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Etymology 1Edit

From Middle English reward, rewarde, from Old French reward (reward) (compare Old French regard, whence modern French regard, and also English regard through Middle French), from rewarder (to reward) (compare Old French reguarder), from re- + warder (to guard, keep) (compare Old French guarder); the Anglo-Norman forms are derived from Old Northern French variants of Old French, ultimately of Germanic (Frankish) origin. Compare regard, warden, guard. See more below.

Displaced native Middle English lean (reward), from Old English lēan (reward); Middle English meed, mede (reward, meed, recompense), from Old English mēd (reward, meed, recompense); Middle English schipe, schepe (reward, wage), from Old English scipe (wages, payment, reward).


reward (plural rewards)

  1. Something of value given in return for an act.
    For catching the thief, you'll get a nice reward.
    Synonyms: payment, recompense, tithing, meed
    Antonym: punishment
  2. A prize promised for a certain deed or catch
    The rewards for bringing in badly wanted criminals are printed on 'dead or alive' posters
    Synonym: bounty
  3. The result of an action, whether good or bad.
    Is this the reward I get for telling the truth: to be put in jail?
    • 2013 January 22, Phil McNulty, “Aston Villa 2-1 Bradford (3-4)”, in BBC[1]:
      Christian Benteke's first-half goal was just reward for Villa's undoubted superiority but Bradford managed to survive without further damage until half-time, before scoring the goal that takes them to Wembley for the first time since 1996.
    Synonym: consequence
The translations below need to be checked and inserted above into the appropriate translation tables, removing any numbers. Numbers do not necessarily match those in definitions. See instructions at Wiktionary:Entry layout#Translations.

Etymology 2Edit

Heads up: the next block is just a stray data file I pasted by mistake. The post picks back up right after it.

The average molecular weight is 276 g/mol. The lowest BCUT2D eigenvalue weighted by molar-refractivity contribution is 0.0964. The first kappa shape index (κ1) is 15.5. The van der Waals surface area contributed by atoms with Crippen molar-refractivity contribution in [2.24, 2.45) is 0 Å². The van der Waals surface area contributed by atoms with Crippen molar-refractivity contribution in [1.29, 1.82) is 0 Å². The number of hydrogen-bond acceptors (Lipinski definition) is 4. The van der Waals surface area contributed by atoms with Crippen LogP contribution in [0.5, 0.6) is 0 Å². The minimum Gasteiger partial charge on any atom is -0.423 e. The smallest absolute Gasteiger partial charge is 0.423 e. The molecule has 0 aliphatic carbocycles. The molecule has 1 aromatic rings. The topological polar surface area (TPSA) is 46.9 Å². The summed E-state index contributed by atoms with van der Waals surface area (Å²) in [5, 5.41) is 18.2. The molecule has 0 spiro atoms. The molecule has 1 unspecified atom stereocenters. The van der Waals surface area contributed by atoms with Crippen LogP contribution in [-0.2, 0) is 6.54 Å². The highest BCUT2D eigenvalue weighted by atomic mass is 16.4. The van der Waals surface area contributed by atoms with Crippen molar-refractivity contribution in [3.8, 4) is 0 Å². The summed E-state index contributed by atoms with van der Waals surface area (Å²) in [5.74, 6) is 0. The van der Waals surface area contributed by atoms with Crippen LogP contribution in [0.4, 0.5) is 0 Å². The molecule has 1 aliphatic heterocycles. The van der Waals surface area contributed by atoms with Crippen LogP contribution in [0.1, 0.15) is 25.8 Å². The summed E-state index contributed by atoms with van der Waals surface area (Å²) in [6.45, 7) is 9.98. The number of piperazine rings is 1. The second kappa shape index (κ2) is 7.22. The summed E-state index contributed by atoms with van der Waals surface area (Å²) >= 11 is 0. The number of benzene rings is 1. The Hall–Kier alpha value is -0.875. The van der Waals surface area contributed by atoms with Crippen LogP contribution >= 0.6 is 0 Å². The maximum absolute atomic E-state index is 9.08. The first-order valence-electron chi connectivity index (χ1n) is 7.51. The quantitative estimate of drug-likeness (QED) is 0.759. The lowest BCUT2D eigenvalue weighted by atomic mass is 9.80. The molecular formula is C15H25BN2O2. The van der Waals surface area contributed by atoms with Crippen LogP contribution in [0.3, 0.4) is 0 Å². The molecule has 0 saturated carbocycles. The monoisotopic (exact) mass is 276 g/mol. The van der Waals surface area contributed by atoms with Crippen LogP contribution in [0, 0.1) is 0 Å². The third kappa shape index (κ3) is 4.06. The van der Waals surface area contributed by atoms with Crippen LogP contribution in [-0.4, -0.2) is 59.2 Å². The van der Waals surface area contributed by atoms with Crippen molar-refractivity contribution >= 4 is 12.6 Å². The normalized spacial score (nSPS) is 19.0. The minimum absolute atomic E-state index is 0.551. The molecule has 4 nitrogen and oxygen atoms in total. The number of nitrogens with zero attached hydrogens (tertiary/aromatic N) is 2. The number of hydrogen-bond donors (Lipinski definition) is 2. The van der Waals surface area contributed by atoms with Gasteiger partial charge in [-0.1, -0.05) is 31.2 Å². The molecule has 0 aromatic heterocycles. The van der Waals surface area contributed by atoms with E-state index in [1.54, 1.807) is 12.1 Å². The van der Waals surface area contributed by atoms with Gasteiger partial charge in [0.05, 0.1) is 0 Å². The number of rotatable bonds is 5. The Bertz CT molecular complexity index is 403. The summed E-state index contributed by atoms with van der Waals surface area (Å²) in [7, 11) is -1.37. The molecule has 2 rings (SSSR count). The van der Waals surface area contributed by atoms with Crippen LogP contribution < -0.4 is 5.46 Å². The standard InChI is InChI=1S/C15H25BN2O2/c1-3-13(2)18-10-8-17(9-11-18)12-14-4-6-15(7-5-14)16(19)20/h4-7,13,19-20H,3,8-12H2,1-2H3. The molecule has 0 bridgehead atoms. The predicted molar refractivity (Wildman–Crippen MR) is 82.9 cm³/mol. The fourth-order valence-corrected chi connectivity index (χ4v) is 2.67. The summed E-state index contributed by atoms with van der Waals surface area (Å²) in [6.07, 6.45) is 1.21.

From Middle English rewarden, from Anglo-Norman rewarder (to reward) (compare Old French reguarder, whence modern French regarder, also English regard through Middle French), from re- + warder (to guard, keep), from Old Northern French [Term?], from Frankish *wardōn (to guard, keep), from Proto-Germanic *wardōną (to guard, defend), from Proto-Indo-European *wer- (to cover, shelter, defend, guard, shut). Cognate with Old Saxon wardōn (to guard, provide for, protect), Old English weardian (to watch, guard, keep), Old High German wartēn (to watch, keep, look after). More at ward.


reward (third-person singular simple present rewards, present participle rewarding, simple past and past participle rewarded)

  1. (transitive) To give a reward to or for.
    Why are you rewarding the child for misbehaving?
    Why are you rewarding that bad behaviour?
  2. (transitive) To recompense.
    Decorations are meant to reward the most meritous acts and services.
    • 2011 September 2, Phil McNulty, “Bulgaria 0-3 England”, in BBC:
      The Italian opted for Bolton's Cahill alongside captain John Terry - and his decision was rewarded with a goal after only 13 minutes. Bulgaria gave a hint of defensive frailties to come when they failed to clear Young's corner, and when Gareth Barry found Cahill in the box he applied the finish past Nikolay Mihaylov.
  3. (obsolete, transitive) To give (something) as a reward.
    • 1485, Sir Thomas Malory, chapter xxvj, in Le Morte Darthur, book IV:
      Thenne syr Marhaus departed and within two dayes his damoysel brought hym where as was a grete tornement that the lady de Vawse has cryed / [] / And there syr Marhaus dyd so nobly that he was renomed / & had somtyme doune fourty knyghtes / and soo the serklet of gold was rewarded hym
    • Bible, 1 Sam. xxiv. 17:
      Thou hast rewarded me good, whereas I have rewarded thee evil.
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